Audit Reports

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Better Program Management and Oversight are Required for USMMA's Efforts to Address Sexual Assault and Harassment

Requested by House Committee on Oversight and Government Reform Ranking Member Elijah Cummings, Congresswoman Jackie Speier, and Senate Appropriations THUD Subcommittee Chairman Patty Murray and Ranking Member Susan Collins
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The Duncan Hunter Act National Defense Authorization Act for Fiscal Year 2009 required the Secretary of Transportation and the U.S. Merchant Marine Academy (USMMA) to address sexual assault and harassment at the Academy. Amid concerns of ongoing incidents, Members of the House Committee on Oversight and Government Reform and the Senate Appropriations Subcommittee on Transportation, Housing, and Urban Development requested that we evaluate the Academy’s efforts to prevent sexual assault and harassment and the role of the Department of Transportation and the Maritime Administration (MARAD) senior leadership in implementing the Academy’s action plans.

USMMA has made progress in implementing nine broad goals to reduce sexual assault and harassment—goals that are based on its 2009-2010 survey and included in the Academy’s initial action plan. However, none of the goals have been fully achieved. Some implemented actions have significant shortcomings, and more than a third of the actions to establish an effective Sexual Assault, Prevention, and Response (SAPR) Program remain incomplete. In addition, USMMA has not fully identified tasks, responsibilities, and timeframes for its updated action plan, which was published in March 2014. Further, since the Duncan Hunter Act took effect in October 2008, USMMA has not issued its reports for the first 4 academic program years in a timely manner. Reporting delays and other weaknesses ultimately result in Congress receiving irrelevant and potentially misleading information on survey results and action plans. Finally, OST has not designated authority or assigned responsibility for overseeing USMMA’s SAPR Program and for ensuring compliance with legislative requirements, and MARAD has not established clear lines of reporting or training requirements for key positions related to the Academy’s sexual assault and harassment prevention programs. We made nine recommendations aimed at helping the Academy achieve the goals in its original action plan, and improve the timeliness of its annual reports and its oversight of the SAPR Program. MARAD concurred with all of our recommendations.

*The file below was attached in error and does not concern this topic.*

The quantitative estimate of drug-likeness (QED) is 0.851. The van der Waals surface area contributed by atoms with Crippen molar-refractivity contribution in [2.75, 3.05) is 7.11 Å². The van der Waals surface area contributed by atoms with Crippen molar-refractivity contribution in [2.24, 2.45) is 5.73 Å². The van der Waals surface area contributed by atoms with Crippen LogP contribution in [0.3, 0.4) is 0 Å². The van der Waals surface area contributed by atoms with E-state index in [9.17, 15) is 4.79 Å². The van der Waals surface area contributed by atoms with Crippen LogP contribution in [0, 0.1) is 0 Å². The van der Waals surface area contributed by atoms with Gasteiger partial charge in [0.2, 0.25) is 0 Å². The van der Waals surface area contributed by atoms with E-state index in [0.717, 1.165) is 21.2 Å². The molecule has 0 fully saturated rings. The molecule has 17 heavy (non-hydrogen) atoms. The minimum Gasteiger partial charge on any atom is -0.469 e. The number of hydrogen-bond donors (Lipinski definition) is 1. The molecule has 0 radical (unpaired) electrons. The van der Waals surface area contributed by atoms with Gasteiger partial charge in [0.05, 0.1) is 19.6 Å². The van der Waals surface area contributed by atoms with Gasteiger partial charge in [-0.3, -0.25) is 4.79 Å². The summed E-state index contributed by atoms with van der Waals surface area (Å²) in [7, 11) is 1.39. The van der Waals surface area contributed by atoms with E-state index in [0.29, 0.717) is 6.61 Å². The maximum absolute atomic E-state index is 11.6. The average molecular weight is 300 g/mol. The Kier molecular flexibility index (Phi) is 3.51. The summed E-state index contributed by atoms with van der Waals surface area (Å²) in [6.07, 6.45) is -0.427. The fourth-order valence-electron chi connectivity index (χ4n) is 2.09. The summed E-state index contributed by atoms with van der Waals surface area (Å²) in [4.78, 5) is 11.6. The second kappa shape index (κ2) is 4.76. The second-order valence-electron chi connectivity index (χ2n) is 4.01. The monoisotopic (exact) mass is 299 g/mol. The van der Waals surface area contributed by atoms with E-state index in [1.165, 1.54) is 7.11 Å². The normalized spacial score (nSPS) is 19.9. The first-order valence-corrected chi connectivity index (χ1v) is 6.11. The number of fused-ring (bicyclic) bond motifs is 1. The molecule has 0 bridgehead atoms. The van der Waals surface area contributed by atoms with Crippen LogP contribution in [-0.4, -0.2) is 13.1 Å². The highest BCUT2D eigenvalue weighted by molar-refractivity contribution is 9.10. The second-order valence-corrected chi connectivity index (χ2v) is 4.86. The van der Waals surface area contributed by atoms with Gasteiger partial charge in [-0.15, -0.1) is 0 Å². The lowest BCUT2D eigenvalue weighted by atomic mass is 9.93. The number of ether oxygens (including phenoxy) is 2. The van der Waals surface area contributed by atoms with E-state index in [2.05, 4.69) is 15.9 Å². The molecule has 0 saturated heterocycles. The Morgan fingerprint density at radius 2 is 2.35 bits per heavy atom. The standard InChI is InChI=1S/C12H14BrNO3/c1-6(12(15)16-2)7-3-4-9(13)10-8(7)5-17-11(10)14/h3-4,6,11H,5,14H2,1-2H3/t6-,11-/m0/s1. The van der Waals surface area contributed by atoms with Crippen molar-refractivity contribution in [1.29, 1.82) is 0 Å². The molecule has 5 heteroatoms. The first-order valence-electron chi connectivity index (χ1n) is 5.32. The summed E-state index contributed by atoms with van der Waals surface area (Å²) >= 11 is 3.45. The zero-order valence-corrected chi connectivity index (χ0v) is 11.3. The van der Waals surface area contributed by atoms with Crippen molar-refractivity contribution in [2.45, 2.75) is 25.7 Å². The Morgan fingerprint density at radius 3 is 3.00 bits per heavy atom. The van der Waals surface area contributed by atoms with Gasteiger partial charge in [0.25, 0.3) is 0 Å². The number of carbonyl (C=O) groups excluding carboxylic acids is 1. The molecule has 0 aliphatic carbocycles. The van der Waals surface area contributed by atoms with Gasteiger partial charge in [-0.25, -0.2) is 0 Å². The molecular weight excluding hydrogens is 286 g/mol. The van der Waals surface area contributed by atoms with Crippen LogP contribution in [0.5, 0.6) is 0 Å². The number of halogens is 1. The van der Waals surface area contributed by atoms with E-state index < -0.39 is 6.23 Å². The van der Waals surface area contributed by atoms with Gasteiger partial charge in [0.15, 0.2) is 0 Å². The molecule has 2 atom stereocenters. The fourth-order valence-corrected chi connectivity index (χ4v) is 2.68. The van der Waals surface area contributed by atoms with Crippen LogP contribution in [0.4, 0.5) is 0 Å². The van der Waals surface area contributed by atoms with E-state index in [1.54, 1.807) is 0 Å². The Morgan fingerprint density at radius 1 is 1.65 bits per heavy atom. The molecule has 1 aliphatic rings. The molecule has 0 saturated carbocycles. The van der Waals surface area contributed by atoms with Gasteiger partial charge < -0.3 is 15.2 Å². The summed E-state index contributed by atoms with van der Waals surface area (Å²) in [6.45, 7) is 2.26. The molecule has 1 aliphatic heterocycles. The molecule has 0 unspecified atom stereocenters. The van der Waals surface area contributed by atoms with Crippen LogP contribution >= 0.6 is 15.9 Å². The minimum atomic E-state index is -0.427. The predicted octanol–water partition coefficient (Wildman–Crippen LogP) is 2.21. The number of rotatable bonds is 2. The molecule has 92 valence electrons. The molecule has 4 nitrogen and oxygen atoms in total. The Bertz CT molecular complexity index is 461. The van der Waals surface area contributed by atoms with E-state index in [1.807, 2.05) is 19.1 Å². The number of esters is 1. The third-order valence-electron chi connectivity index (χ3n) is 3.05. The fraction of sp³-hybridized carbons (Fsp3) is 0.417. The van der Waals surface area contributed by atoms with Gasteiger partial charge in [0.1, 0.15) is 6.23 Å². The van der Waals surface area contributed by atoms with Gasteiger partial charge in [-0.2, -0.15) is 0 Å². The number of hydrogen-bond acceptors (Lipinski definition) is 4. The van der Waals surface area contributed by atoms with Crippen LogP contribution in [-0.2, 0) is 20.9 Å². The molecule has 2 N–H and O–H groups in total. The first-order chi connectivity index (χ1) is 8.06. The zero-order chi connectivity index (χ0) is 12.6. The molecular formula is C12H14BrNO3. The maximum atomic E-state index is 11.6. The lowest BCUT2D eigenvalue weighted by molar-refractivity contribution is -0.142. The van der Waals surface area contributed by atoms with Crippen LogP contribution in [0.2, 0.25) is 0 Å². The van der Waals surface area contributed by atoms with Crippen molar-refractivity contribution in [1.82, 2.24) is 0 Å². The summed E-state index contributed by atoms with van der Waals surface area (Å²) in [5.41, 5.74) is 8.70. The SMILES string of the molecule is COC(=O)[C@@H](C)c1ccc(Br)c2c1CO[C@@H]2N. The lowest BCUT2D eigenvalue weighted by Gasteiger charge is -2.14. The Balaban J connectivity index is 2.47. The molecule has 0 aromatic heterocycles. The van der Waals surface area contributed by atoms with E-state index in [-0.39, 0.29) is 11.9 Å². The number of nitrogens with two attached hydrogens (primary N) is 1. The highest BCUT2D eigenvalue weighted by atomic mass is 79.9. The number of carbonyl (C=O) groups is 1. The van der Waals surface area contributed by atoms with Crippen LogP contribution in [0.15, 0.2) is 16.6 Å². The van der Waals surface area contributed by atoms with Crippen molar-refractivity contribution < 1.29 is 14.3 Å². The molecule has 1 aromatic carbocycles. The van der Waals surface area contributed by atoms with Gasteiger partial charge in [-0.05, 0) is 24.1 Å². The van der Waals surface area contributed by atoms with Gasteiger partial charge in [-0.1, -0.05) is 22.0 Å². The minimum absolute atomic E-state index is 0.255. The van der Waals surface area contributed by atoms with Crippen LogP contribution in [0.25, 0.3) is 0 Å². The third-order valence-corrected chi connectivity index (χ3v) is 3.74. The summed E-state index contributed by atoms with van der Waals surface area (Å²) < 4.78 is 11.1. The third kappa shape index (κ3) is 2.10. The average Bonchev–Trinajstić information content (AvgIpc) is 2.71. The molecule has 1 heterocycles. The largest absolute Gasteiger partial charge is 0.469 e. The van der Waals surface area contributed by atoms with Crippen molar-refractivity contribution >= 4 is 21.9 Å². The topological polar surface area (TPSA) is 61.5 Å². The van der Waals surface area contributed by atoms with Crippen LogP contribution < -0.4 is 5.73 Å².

Update: Subsequent to issuing our report, on October 24, 2014 we received a copy of USMMA's report for the 2012-2013 academic performance year dated October 17, 2014.